Gofraidh Ó Domhnaill
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|Gofraidh Ó Domhnaill|
|King of Tír Chonaill|
|Successor||Domhnall Óg Ó Domhnaill|
near Letterkenny, Ireland
|Father||Domhnall Mór Ó Domhnaill|
Gofraidh was a son of Domhnall Mór Ó Domhnaill (died 1241).
Gofraidh rapidly came to power, initially with the support of the Norman FitzGeralds.
In 1248, he was inaugurated as "The O'Donnell", meaning chief of the clan. He made a successful inroad into Tyrone against Brian Ó Néill in 1252. In 1257, he drove the English out of northern Connacht after the battle of Creadran-Cille killing Maurice FitzGerald in personal combat, but suffering severe injuries. Gofraidh, while still incapacitated by his wound, was summoned by Brian to give hostages in token of submission. Carried on a litter at the head of his clan, he gave battle to Brian, whom he defeated with severe loss in prisoners and cattle.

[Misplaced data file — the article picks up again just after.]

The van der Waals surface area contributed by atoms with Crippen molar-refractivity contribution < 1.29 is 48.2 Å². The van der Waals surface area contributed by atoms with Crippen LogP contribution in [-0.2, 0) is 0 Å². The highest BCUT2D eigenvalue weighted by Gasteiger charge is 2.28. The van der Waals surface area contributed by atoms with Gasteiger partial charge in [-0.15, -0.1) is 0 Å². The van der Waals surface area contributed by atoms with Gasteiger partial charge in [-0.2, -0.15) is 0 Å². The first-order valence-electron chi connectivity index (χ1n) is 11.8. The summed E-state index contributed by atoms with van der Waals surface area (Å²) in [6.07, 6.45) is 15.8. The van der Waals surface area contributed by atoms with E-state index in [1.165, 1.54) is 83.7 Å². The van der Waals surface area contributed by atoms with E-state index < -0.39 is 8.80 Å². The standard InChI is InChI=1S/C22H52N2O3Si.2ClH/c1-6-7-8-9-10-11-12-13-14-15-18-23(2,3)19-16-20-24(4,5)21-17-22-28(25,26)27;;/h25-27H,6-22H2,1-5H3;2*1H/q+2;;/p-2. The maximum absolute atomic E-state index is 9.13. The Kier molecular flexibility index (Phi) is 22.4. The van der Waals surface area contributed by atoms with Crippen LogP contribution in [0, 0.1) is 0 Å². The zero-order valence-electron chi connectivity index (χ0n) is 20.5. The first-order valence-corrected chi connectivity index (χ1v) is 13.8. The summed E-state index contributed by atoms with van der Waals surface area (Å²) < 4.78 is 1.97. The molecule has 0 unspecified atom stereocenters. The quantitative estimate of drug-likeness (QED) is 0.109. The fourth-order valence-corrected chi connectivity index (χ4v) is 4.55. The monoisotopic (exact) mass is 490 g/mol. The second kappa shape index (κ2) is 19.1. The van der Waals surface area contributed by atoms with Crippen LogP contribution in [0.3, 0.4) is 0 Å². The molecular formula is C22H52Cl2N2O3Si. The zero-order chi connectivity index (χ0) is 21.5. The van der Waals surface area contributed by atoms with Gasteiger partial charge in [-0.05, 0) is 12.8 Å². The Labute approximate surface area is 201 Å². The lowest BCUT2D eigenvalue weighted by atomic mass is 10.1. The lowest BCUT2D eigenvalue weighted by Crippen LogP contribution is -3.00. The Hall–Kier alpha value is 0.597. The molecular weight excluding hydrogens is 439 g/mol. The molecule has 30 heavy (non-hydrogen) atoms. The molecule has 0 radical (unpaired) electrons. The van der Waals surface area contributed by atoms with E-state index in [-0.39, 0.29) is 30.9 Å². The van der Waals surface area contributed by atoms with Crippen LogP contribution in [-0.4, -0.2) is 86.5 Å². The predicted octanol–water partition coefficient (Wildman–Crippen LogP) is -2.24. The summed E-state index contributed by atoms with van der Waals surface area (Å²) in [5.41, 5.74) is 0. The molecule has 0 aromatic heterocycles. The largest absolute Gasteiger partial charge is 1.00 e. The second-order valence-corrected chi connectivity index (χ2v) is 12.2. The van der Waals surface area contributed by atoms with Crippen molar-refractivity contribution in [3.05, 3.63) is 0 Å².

Gofraidh died of his wound immediately afterwards outside of where the town of Letterkenny is today, and was succeeded in the chieftainship by his brother Domhnall Óg, who returned from Scotland in time to withstand successfully the demands of O'Neill.
- Chisholm, Hugh, ed. (1911). Encyclopædia Britannica. 20 (11th ed.). Cambridge University Press. pp. 6–8. .
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